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>And you'd be hard pressed to find a more voluminous layout per linear foot length.<

This is what sold these boats decades ago, volume.
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Old 02-13-2014, 08:25 AM   #32
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If this was Facebook, I would give this a like. It drives me crazy to have people come to South Florida, and never even go to the Bahamas which is only 48 miles due east. I don't understand it, How can one not like crystal clear water, and no buildings cluttering up the shore? We run across and back in single engined runabouts (I've passed pontoon boats carrying refrigerators!) With no electronics, yet guys with serious passagemakers with enough electronics to fly a plane tell me "we don't like getting out of sight of land". A couple of years ago I had this giant lumberjack type guy come here from Indiana who bought a Maxum 46' because it had a dive compressor, and he was "into diving". Wow' great, you'll love keeping her down here because clear water is so close. Did he even go to the Keys? NO, he ran it across the Gulf back to Indiana! The plane tickets from Allegiant Air were only $19.00 dollars (not a misprint) yet the trip back to muddy water in Indiana cost how much in fuel alone? Likes to dive, but never saw the Bahamas only 2 hours away. Happens 99% of the time even for people who came here all the way from Australia and New Zealand. On the other hand I had guy from Holland buy a 43' Wellcraft Portifino sight unseen (no survey-nada!) off of Ebay -then ran it direct on it's bottom to Curacao (look that up in your charts!)-in Hurricane season, with no problem. THAT was NOT a passagemaker, nor fall anywhere into the realm of a good idea, but by god, make passage it did!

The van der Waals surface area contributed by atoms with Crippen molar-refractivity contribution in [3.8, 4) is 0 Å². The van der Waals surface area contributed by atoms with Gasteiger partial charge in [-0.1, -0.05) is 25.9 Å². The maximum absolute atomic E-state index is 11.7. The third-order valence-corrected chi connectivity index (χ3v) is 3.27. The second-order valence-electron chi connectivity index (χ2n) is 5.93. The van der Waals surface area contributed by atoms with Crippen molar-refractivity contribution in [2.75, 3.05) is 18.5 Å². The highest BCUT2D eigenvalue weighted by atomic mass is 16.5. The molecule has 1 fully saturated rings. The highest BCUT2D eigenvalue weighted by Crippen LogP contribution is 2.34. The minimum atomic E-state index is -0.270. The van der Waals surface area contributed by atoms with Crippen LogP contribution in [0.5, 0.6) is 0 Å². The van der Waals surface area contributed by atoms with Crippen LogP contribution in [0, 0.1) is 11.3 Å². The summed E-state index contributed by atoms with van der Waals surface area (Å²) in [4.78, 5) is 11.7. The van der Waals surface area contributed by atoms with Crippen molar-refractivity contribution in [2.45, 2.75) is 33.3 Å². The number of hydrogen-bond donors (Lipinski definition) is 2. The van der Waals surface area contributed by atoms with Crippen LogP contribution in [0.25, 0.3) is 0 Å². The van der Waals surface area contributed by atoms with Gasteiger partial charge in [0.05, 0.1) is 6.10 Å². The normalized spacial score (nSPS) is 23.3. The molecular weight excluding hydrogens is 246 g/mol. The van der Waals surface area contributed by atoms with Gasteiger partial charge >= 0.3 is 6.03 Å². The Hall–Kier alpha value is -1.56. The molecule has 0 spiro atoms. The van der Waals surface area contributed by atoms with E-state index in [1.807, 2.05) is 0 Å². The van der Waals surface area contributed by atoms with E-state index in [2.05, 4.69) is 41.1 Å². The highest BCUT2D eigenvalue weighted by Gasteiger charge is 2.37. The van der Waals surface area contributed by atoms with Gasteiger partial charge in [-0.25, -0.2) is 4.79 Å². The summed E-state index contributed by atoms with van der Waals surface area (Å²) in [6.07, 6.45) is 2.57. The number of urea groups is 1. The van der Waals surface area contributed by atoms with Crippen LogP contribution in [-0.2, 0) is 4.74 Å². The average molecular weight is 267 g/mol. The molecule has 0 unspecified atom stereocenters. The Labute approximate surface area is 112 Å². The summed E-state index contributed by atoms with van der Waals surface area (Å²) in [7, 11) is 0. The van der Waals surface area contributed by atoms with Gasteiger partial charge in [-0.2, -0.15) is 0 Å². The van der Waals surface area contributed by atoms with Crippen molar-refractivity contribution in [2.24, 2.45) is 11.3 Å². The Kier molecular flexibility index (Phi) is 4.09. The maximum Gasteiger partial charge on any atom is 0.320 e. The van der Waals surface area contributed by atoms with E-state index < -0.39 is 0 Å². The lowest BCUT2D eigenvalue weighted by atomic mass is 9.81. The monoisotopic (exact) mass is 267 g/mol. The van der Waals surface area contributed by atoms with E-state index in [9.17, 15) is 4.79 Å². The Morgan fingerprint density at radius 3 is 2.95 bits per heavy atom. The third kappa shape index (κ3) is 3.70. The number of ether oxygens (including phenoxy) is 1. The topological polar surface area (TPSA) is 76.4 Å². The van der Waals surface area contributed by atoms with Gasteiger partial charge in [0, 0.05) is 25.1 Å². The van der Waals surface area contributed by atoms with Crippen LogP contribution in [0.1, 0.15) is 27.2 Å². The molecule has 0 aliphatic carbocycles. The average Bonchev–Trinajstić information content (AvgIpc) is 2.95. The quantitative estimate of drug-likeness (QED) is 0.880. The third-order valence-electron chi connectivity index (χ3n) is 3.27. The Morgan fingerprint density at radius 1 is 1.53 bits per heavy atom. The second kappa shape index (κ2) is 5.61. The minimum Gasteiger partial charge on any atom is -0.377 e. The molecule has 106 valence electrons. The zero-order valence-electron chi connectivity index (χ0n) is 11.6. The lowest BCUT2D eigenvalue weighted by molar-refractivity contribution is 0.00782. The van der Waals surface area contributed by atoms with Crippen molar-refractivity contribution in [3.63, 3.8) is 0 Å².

I love this!